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were a lot of patents and proprietary know-how on manufacturing of adeno-associated viruses (AAV). These are tiny viruses that don’t cause illness in humans, like the more common adenovirus. For this reason, AAVs are thought by many researchers to be the ideal delivery vehicle to efficiently transmit genes into cells. By purchasing intellectual property around these AAVs, Genzyme could apply these techniques to its own pipeline of experimental gene therapies, which includes one early-stage treatment for Parkinson’s disease.
“Genzyme has a substantial commitment to advancing gene therapy as a solution to many complex diseases,” said David Meeker, executive vice president for Genzyme’s therapeutics, biosurgery and transplant businesses, in a statement.. “The acquisition of the intellectual property from Targeted Genetics will add depth to our program and overall gene therapy capabilities.”
The deal also isn’t putting Targeted Genetics out of business by forcing it to hand over the store. Targeted Genetics will retain the development rights to its own pipeline of gene therapies, which includes treatments for a rare form of blindness known as Leber’s Congenital Amaurosis, Huntington’s disease, and inflammatory arthritis. The blindness treatment wowed gene therapy researchers and landed ink in the New England Journal of Medicine based on the first few patients.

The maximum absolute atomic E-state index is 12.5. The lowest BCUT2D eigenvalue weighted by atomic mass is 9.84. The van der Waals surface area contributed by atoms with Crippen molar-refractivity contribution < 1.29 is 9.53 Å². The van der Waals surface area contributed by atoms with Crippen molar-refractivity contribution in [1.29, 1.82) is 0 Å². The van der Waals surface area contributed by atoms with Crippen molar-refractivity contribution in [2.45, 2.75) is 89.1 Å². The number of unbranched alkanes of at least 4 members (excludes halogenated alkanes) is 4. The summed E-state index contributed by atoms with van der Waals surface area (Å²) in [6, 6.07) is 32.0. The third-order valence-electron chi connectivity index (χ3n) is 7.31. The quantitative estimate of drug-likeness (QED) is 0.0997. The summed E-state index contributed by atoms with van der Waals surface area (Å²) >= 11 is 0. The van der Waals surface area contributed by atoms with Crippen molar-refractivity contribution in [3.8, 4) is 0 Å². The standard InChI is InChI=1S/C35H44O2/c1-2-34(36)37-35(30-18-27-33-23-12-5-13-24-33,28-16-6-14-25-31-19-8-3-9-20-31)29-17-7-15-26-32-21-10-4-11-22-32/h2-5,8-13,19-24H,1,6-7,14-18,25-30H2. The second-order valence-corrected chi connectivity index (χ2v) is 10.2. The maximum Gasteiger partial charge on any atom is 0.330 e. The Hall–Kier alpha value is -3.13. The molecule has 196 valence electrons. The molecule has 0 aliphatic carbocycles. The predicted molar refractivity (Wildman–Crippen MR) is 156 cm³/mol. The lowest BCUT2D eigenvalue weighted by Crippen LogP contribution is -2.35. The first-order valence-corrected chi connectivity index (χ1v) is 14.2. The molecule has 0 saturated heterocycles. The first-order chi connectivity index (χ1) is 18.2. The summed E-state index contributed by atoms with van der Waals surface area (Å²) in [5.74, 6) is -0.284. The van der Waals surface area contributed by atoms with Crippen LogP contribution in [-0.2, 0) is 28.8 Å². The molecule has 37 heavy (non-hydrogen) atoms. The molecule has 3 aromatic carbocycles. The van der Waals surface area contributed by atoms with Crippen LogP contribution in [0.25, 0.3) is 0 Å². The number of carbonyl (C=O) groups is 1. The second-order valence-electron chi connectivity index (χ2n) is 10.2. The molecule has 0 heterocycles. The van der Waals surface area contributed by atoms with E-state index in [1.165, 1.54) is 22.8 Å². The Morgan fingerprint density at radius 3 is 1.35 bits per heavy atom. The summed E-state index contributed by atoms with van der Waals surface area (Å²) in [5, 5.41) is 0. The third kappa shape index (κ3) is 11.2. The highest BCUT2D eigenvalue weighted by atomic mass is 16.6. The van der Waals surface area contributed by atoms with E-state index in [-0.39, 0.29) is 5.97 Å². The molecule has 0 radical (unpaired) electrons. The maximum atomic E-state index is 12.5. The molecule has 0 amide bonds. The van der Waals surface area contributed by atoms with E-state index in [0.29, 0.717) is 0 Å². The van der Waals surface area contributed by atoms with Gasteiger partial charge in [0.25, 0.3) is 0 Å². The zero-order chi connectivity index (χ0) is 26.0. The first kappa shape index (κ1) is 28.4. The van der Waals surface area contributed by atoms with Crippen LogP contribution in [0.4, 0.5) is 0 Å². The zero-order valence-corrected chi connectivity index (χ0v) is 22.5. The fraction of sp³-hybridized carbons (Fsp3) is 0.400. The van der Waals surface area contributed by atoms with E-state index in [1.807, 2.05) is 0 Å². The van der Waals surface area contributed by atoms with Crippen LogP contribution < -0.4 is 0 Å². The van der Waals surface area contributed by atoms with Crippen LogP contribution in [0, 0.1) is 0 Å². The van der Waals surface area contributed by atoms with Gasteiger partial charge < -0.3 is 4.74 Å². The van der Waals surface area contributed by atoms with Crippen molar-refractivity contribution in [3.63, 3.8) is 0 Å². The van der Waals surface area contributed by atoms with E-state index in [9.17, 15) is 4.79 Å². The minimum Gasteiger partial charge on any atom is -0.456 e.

The results were so impressive that when researchers gathered in San Diego at the American Society of Gene Therapy in June, they had sober talks about what would happen to the drug if Targeted Genetics ran out of cash; ultimately researchers concluded it would still go on. But because the company has raised money from Genzyme, Targeted Genetics will now be around long enough to see results from another clinical trial at University College London that will generate more results in 2010, Robinson says.
Robinson knew all about Genzyme’s interest in gene therapy, having once worked there previously as the director of business development for its molecular oncology business before she joined Targeted Genetics. She took over as Targeted Genetics’ CEO when founder H. Stewart Parker resigned in November of last year. Within weeks, Genzyme was one of the companies Robinson talked to first about a possible partnership or deal to keep her company afloat.
Those talks ended up dragging on for about nine months, right when Targeted Genetics’ back was up against the wall. She sounded relieved on the other end of the phone last night.
“For me, the important thing is to be out of crisis mode,” Robinson says. “Now we can say all of this intellectual capital and know-how isn’t going to be lost.”
That’s good news for gene therapy researchers, and may give Genzyme an edge it needs to sustain an interest in gene therapy amid all the failures. For Targeted Genetics as a company, $7 million isn’t nearly enough to develop a new drug. What matters is that it now has a chance to really get back on its feet. “We can now look forward,” Robinson says.
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